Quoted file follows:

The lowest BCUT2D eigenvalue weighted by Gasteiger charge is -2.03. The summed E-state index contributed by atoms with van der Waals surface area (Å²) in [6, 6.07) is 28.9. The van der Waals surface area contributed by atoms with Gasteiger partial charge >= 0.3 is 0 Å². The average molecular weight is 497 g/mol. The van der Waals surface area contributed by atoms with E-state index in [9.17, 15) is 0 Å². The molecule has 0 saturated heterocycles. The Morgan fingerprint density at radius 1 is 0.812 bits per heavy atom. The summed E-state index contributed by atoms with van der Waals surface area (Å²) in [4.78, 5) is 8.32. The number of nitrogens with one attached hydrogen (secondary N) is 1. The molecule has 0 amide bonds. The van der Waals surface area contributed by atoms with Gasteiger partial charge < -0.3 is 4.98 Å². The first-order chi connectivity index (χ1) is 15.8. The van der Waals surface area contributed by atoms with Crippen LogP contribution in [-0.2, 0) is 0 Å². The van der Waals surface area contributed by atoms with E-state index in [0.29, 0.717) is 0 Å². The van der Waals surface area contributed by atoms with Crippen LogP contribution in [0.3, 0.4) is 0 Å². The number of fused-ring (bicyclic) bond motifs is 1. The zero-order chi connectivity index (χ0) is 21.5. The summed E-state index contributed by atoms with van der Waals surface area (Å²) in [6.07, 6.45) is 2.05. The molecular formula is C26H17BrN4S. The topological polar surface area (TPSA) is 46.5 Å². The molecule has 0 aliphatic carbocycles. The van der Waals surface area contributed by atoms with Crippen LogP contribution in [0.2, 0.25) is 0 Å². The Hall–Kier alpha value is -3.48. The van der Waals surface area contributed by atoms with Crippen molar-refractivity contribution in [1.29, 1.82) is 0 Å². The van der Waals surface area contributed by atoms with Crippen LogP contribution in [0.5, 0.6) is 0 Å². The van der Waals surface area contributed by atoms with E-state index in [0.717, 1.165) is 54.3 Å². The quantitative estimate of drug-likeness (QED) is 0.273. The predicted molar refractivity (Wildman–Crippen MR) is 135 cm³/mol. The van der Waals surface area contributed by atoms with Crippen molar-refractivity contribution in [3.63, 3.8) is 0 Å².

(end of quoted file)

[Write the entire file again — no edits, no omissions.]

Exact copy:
The lowest BCUT2D eigenvalue weighted by Gasteiger charge is -2.03. The summed E-state index contributed by atoms with van der Waals surface area (Å²) in [6, 6.07) is 28.9. The van der Waals surface area contributed by atoms with Gasteiger partial charge >= 0.3 is 0 Å². The average molecular weight is 497 g/mol. The van der Waals surface area contributed by atoms with E-state index in [9.17, 15) is 0 Å². The molecule has 0 saturated heterocycles. The Morgan fingerprint density at radius 1 is 0.812 bits per heavy atom. The summed E-state index contributed by atoms with van der Waals surface area (Å²) in [4.78, 5) is 8.32. The number of nitrogens with one attached hydrogen (secondary N) is 1. The molecule has 0 amide bonds. The van der Waals surface area contributed by atoms with Gasteiger partial charge < -0.3 is 4.98 Å². The first-order chi connectivity index (χ1) is 15.8. The van der Waals surface area contributed by atoms with Crippen LogP contribution in [-0.2, 0) is 0 Å². The van der Waals surface area contributed by atoms with E-state index in [0.29, 0.717) is 0 Å². The van der Waals surface area contributed by atoms with Crippen LogP contribution in [0.3, 0.4) is 0 Å². The number of fused-ring (bicyclic) bond motifs is 1. The zero-order chi connectivity index (χ0) is 21.5. The summed E-state index contributed by atoms with van der Waals surface area (Å²) in [6.07, 6.45) is 2.05. The molecular formula is C26H17BrN4S. The topological polar surface area (TPSA) is 46.5 Å². The molecule has 0 aliphatic carbocycles. The van der Waals surface area contributed by atoms with Crippen LogP contribution in [0.2, 0.25) is 0 Å². The Hall–Kier alpha value is -3.48. The van der Waals surface area contributed by atoms with Crippen molar-refractivity contribution in [1.29, 1.82) is 0 Å². The van der Waals surface area contributed by atoms with Crippen LogP contribution in [0.5, 0.6) is 0 Å². The van der Waals surface area contributed by atoms with E-state index in [0.717, 1.165) is 54.3 Å². The quantitative estimate of drug-likeness (QED) is 0.273. The predicted molar refractivity (Wildman–Crippen MR) is 135 cm³/mol. The van der Waals surface area contributed by atoms with Crippen molar-refractivity contribution in [3.63, 3.8) is 0 Å².